ALBUQUERQUE (KRQE) – Better policing and stronger community-police relationships. Mayor R.J. Berry believes it begins with Community Policing Councils. It’s why he’s set up six throughout the city, in the six APD area commands.
The goal is to have meaningful conversations about the department and the communities they serve, identifying concerns and opportunities along the way.
Mayor Berry says he’s been talking to community leaders, families of police shooting victims and officers who have been wounded in the line of duty. He says success for APD and the city begins with a good relationship with the community.
Berry says he will choose neighborhood leaders in each area who will then select community members to participate in the councils. Each council deals with questions, concerns and challenges specific to their area. Berry says these people are expected to be the voice of their communities, talking to neighbors and bringing their concerns to the table.
Mayor Berry says APD officers will also be a part of the councils. The councils, he says, will have voting members so ideas and recommendations will go directly to the chief of police who will take them into account when setting policy.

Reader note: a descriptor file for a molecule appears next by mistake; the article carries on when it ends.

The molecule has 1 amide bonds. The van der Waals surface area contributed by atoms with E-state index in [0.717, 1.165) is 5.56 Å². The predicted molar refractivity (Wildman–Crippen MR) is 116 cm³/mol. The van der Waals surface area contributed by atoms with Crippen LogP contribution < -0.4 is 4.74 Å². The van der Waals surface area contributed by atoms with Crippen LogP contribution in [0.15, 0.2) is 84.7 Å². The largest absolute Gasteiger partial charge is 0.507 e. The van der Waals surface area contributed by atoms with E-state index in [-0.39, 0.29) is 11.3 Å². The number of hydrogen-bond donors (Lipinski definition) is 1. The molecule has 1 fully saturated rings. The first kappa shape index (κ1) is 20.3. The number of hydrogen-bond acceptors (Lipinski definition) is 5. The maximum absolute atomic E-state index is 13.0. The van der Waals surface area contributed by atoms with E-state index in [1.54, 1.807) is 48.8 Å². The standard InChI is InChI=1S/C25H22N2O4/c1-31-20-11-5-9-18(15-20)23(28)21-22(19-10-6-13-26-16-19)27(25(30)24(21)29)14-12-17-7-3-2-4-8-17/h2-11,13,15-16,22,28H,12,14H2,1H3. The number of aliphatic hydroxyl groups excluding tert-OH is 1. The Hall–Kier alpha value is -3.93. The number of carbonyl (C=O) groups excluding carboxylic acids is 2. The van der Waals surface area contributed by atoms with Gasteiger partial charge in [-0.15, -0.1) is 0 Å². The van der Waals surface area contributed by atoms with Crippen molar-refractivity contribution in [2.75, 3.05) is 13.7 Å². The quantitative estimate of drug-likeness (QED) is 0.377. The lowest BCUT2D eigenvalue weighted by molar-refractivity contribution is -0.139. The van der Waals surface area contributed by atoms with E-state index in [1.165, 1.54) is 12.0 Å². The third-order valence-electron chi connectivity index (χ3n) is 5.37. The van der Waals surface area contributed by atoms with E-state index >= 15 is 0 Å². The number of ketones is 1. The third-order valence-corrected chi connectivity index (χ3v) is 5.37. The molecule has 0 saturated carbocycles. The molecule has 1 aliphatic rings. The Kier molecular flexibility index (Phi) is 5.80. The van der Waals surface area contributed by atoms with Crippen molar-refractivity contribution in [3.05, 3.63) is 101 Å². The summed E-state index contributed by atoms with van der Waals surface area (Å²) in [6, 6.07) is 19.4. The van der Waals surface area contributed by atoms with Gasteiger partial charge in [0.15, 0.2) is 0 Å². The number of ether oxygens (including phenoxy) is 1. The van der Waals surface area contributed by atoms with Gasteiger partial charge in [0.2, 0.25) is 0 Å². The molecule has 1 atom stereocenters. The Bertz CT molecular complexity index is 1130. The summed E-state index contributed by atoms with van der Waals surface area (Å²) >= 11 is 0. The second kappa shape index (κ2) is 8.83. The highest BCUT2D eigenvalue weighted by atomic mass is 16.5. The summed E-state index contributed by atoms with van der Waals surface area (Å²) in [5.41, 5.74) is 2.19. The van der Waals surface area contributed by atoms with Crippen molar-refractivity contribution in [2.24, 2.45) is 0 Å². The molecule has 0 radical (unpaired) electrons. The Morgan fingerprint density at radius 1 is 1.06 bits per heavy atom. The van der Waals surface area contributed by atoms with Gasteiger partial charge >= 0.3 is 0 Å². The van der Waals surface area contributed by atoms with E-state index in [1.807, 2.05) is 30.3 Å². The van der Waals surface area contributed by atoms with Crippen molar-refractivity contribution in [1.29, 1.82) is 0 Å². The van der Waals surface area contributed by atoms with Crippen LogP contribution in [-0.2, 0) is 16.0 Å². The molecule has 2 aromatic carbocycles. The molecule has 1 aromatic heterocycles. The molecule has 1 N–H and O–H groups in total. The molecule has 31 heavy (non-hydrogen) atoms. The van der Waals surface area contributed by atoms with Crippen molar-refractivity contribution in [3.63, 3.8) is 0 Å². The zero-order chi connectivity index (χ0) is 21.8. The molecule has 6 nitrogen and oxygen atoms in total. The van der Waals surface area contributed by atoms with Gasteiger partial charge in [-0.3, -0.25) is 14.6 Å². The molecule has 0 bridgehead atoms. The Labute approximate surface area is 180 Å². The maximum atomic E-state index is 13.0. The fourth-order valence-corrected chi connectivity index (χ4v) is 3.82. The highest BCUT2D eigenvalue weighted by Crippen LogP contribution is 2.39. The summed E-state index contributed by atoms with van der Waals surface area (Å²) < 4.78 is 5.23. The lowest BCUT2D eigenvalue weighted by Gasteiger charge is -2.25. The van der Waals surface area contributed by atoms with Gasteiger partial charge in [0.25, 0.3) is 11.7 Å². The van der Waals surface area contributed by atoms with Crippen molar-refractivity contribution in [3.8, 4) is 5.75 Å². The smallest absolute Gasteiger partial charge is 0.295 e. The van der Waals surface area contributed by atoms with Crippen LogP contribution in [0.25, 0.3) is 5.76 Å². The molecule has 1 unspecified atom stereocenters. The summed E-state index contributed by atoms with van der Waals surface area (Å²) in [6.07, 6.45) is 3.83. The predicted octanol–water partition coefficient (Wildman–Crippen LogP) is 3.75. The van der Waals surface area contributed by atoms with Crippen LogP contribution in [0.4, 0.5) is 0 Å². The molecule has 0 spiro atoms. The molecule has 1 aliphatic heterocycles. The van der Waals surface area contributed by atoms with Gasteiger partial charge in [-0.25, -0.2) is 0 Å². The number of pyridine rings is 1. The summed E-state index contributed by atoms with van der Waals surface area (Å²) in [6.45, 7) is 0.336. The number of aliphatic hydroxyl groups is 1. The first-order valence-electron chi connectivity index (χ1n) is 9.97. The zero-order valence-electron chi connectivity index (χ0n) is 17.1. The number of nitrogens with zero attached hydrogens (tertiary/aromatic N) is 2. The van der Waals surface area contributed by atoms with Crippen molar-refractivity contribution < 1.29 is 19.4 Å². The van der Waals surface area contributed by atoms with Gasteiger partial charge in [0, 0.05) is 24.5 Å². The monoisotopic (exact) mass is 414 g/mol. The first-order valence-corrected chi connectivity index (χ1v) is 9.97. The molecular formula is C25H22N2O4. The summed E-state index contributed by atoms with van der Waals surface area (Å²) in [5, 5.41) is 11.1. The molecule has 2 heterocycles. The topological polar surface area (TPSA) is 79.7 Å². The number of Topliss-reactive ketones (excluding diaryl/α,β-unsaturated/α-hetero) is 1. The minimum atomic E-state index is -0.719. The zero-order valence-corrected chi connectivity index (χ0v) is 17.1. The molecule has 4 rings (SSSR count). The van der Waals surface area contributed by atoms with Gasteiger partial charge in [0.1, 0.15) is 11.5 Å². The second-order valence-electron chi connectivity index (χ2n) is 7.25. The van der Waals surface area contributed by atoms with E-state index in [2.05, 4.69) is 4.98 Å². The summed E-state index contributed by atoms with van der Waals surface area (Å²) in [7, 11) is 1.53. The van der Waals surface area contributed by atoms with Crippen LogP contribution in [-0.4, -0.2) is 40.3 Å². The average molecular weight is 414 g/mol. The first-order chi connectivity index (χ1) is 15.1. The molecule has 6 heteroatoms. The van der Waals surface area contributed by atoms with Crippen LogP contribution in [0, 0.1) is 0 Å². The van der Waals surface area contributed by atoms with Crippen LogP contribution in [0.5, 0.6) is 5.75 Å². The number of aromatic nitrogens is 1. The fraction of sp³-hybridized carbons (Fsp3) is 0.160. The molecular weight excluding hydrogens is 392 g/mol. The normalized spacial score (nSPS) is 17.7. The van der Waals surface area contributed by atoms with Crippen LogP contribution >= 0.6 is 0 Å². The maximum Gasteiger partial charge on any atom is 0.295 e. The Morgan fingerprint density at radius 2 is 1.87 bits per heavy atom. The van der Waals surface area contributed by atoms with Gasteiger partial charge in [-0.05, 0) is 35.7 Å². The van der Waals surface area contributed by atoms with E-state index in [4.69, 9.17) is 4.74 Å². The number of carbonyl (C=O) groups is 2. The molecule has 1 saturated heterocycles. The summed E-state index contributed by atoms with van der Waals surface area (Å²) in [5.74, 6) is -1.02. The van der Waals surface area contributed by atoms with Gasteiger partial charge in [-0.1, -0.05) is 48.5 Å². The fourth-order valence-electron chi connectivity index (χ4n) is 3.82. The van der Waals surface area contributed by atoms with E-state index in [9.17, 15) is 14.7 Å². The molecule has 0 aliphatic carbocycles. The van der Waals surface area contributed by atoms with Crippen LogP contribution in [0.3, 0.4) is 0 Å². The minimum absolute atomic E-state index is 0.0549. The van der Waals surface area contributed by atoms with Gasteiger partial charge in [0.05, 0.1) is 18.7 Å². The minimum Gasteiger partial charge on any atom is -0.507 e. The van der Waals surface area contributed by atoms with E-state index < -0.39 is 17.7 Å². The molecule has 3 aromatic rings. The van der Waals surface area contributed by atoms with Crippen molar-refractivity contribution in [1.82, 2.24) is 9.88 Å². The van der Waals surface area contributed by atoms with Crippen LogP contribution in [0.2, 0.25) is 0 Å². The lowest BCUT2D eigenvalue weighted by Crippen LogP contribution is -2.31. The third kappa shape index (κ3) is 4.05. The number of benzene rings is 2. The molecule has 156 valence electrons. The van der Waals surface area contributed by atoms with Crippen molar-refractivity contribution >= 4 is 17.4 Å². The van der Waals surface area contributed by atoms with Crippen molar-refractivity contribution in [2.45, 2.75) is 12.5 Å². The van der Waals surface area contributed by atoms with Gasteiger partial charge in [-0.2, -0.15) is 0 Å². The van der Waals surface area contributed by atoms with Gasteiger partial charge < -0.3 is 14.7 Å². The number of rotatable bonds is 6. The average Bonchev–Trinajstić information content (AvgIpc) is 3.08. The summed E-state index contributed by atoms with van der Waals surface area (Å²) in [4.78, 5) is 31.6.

“This is not an event, going through this process of community policing, this is a process and it’s going to take months and years to get where we want to get but what we’re trying to do is get these foundations in place,” explains Mayor Berry.
Community leaders on hand for the mayor’s announcement say it’s everyone’s responsibility to participate in the conversation. They say, it’s a two-way street, the community has to improve communications with officers and have more respect for APD.
“It just tears me apart when you hear parents telling their kids, don’t call 911, you need to fear the cops. That is not the way to go. We need to make some significant improvements to get rid of that attitude,” says Academy Hills Park Neighborhood Association President Donald Couchman.
So, how do you become a member of one of these councils? You can apply online.
Berry says he hopes to have these councils up and running by July. He says he wants to take information gathered by the members and use it in the city’s meetings with the Department of Justice. Berry says he plans to announce a second phase about a broad-based community input process in June.